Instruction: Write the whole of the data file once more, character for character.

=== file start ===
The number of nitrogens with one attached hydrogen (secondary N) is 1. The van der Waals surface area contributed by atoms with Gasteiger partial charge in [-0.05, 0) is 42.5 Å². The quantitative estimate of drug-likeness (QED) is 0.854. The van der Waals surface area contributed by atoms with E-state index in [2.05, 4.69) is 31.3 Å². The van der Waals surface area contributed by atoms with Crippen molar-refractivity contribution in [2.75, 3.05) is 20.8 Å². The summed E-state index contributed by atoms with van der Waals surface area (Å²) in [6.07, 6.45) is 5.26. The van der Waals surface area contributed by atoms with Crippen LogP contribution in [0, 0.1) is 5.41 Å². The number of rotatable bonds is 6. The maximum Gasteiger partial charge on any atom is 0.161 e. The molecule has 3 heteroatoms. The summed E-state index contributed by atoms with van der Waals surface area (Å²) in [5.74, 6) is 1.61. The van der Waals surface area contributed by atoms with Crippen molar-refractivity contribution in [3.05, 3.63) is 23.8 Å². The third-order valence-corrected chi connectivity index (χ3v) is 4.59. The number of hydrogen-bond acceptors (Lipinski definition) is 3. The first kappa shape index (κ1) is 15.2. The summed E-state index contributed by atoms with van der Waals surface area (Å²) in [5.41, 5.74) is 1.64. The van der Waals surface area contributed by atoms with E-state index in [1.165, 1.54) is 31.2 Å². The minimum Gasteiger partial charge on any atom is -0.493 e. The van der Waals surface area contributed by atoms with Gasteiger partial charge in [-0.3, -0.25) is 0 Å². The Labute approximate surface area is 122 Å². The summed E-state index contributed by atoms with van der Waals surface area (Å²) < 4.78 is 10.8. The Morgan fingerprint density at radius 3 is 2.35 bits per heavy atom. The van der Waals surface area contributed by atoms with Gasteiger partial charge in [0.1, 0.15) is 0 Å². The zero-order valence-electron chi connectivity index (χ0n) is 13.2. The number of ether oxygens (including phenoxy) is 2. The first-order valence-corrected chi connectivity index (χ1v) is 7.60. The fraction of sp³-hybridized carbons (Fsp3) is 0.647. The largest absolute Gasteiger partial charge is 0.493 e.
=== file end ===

The number of nitrogens with one attached hydrogen (secondary N) is 1. The van der Waals surface area contributed by atoms with Gasteiger partial charge in [-0.05, 0) is 42.5 Å². The quantitative estimate of drug-likeness (QED) is 0.854. The van der Waals surface area contributed by atoms with E-state index in [2.05, 4.69) is 31.3 Å². The van der Waals surface area contributed by atoms with Crippen molar-refractivity contribution in [2.75, 3.05) is 20.8 Å². The summed E-state index contributed by atoms with van der Waals surface area (Å²) in [6.07, 6.45) is 5.26. The van der Waals surface area contributed by atoms with Crippen LogP contribution in [0, 0.1) is 5.41 Å². The number of rotatable bonds is 6. The maximum Gasteiger partial charge on any atom is 0.161 e. The molecule has 3 heteroatoms. The summed E-state index contributed by atoms with van der Waals surface area (Å²) in [5.74, 6) is 1.61. The van der Waals surface area contributed by atoms with Crippen molar-refractivity contribution in [3.05, 3.63) is 23.8 Å². The third-order valence-corrected chi connectivity index (χ3v) is 4.59. The number of hydrogen-bond acceptors (Lipinski definition) is 3. The first kappa shape index (κ1) is 15.2. The summed E-state index contributed by atoms with van der Waals surface area (Å²) in [5.41, 5.74) is 1.64. The van der Waals surface area contributed by atoms with E-state index in [1.165, 1.54) is 31.2 Å². The minimum Gasteiger partial charge on any atom is -0.493 e. The van der Waals surface area contributed by atoms with Gasteiger partial charge in [-0.3, -0.25) is 0 Å². The Labute approximate surface area is 122 Å². The summed E-state index contributed by atoms with van der Waals surface area (Å²) < 4.78 is 10.8. The Morgan fingerprint density at radius 3 is 2.35 bits per heavy atom. The van der Waals surface area contributed by atoms with Gasteiger partial charge in [0.1, 0.15) is 0 Å². The zero-order valence-electron chi connectivity index (χ0n) is 13.2. The number of ether oxygens (including phenoxy) is 2. The first-order valence-corrected chi connectivity index (χ1v) is 7.60. The fraction of sp³-hybridized carbons (Fsp3) is 0.647. The largest absolute Gasteiger partial charge is 0.493 e.